While hooved animals certainly have feet, most of them appear to be lacking toes. But like all walking animals, species with hoofs require toes for balance and for maintaining contact with the ground.
It has long been thought that a modern day horse had one “super toe” on each foot. But scientists have recently made an interesting find concerning the composition of horse feet.
Of all of the animal species with descendants still on the planet, few are better documented than the horse. On Earth over the last 55,000,000 years, the horse has been represented by a number of species. Many of them existed at the same time in different parts of the world.
The Evolution of Horses and Their Feet
The ancient horse was not one of the largest creatures of its times. A number of horse species were initially about the size of a small modern dog. But horses were one of the most rapidly evolving prehistoric mammals. Their feet offer good clues as to these evolutionary changes.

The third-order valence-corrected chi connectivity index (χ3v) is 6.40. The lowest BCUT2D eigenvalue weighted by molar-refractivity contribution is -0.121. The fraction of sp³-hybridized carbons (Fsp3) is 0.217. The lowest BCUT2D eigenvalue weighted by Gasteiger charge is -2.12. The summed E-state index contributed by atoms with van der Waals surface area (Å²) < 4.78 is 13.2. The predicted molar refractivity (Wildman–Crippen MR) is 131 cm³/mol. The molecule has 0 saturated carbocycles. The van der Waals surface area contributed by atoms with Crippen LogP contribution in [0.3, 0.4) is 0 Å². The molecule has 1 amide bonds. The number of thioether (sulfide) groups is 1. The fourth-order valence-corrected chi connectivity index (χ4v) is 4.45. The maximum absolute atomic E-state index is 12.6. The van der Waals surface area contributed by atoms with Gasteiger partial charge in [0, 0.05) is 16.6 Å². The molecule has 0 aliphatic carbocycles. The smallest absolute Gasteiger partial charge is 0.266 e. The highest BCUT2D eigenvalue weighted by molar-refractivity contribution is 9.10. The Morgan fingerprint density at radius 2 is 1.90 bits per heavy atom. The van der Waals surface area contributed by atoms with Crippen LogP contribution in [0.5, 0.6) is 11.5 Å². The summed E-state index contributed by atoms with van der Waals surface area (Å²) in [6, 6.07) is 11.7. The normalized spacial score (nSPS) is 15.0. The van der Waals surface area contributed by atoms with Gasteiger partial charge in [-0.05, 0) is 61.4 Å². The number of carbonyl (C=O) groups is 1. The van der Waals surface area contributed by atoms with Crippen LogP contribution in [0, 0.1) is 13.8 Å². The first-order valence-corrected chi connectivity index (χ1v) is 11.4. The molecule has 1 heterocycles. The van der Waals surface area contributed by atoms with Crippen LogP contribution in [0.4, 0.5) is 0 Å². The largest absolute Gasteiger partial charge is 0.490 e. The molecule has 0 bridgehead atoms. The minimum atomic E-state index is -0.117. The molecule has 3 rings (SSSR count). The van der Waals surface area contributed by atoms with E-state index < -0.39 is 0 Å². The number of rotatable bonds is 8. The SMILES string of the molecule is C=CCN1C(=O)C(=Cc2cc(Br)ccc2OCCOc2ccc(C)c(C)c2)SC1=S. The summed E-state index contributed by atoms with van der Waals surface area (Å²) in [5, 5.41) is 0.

Horses left forests behind and began growing in size millions of years ago. As forest dwellers, they had five distinct toes on each foot. This is seemingly the proper number to have if you want to climb and cling to trees.
But this “toe abundance” gets in the way and slows you down if you want to run rapidly. Because of this, scientists believed that horses did some toe shedding about five million years ago. This might have happened as the animal and its leg bones grew and it moved from forests to plains.
Eventually, the horse’s foot morphed into the hoof we know today, with only a single prominent toe on each foot. Or so scientists thought.
A recent article, published by the Royal Society Open Science explains that these “extra” digits never vanished. They fused instead into one super toe to meet the animal’s changing needs.
Lead study author, Nikos Solounias, explained that:
“All five digits have merged to form the compact forelimb with hooves we know today”.
The other toe remnants are not visible to the naked eye but can be seen with special equipment. Since this toe transformation improved the use of the horse’s foot, it’s possible that further study could be used to eventually help humans with damaged limbs and digits.
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